Satellite radar scans of last year’s earthquake in New Zealand are changing the way we are thinking about earthquake hazards in regions where our planet’s tectonic plates meet.
The 7.8-magnitude quake that struck New Zealand’s South Island near the town of Kaikoura on 14 November was one of the most comprehensively recorded earthquakes in history. Immediately after it, a team of scientists from New Zealand, the UK and the US began to study radar images from the Copernicus Sentinel-1 and Japanese ALOS-2 missions to measure the extent of the land movement. They found that the quake caused the ground to rise by 8–10 m and offset features like roads that crossed the fault by up to 12 m. This caused large landslides and triggered a tsunami.
Satellite radar scans from before and after the quake showed that the ground-based seismic readings were not giving accurate assessments of where the ruptures were occurring. Seismic readings are based on the shockwaves rippling through Earth. Although they are the quickest way to gather information on earthquakes, they are unable to show details in complex quakes like Kaikoura.
But radar satellites like Sentinel-1 can detect movements of millimetres in the ground and across wide areas, providing a detailed picture of land deformation and the locations of fault lines. In the case of Kaikoura, it showed the research team that ruptures took place across many separate faults. They saw that the complexity and large amount of uplift point towards how mountains in regions such as New Zealand could build rapidly.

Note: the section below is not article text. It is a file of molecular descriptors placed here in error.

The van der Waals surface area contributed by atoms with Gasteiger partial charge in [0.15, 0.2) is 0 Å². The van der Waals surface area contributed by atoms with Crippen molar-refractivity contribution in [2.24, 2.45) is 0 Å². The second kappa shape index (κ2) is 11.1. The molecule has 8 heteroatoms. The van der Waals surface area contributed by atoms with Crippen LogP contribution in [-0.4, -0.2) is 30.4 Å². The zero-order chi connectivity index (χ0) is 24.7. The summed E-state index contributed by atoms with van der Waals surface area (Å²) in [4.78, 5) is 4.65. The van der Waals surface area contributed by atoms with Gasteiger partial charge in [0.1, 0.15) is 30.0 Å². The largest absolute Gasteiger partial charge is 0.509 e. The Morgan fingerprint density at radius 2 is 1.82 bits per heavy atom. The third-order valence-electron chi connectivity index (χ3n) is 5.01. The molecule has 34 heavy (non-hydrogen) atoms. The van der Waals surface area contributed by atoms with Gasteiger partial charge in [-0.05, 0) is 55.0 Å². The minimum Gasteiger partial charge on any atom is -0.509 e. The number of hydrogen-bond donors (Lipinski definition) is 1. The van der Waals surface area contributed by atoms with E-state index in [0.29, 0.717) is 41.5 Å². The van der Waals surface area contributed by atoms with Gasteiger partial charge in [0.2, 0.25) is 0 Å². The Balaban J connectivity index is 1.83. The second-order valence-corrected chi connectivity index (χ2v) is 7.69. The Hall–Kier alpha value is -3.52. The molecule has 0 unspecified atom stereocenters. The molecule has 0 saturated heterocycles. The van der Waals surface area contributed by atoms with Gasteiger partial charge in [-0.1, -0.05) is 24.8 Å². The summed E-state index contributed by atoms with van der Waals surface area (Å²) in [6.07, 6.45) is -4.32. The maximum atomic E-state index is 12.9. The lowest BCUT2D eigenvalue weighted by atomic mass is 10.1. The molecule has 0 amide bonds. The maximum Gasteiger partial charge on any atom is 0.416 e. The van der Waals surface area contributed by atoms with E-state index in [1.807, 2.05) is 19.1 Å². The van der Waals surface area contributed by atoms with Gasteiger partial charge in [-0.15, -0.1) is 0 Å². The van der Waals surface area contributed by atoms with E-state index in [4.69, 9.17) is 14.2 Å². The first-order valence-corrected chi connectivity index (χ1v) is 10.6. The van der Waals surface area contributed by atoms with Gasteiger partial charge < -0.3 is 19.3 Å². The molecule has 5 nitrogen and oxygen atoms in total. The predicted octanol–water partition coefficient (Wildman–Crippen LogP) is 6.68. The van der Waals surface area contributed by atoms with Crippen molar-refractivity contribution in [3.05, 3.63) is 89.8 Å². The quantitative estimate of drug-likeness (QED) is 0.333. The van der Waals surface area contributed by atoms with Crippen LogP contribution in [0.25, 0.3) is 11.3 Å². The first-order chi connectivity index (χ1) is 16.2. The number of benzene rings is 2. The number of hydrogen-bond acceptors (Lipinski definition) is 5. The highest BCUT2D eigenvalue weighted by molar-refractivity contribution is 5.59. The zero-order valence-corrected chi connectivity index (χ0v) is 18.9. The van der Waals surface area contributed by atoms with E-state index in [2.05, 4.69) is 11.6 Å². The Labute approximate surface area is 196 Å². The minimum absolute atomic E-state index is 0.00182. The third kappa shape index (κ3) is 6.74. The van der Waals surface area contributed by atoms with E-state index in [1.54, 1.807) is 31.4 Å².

“We’ve never seen anything like the Kaikoura quake before – it was one of the most complex ever recorded,” said Professor Tim Wright, study co-author and director of the Centre for the Observation and Modelling of Earthquakes, Volcanoes and Tectonics at the UK’s University of Leeds. “An earthquake commonly ruptures across a single fault line or faults that are closely grouped, but Kaikoura ruptured at least 12 major crustal faults across two distinct active fault domains. “This challenges many assumptions about how individual faults control earthquake ruptures.”
The study published in Science has prompted scientists to reassess how many different faults can be involved in a single earthquake, and could potentially help to re-evaluate seismic hazard models.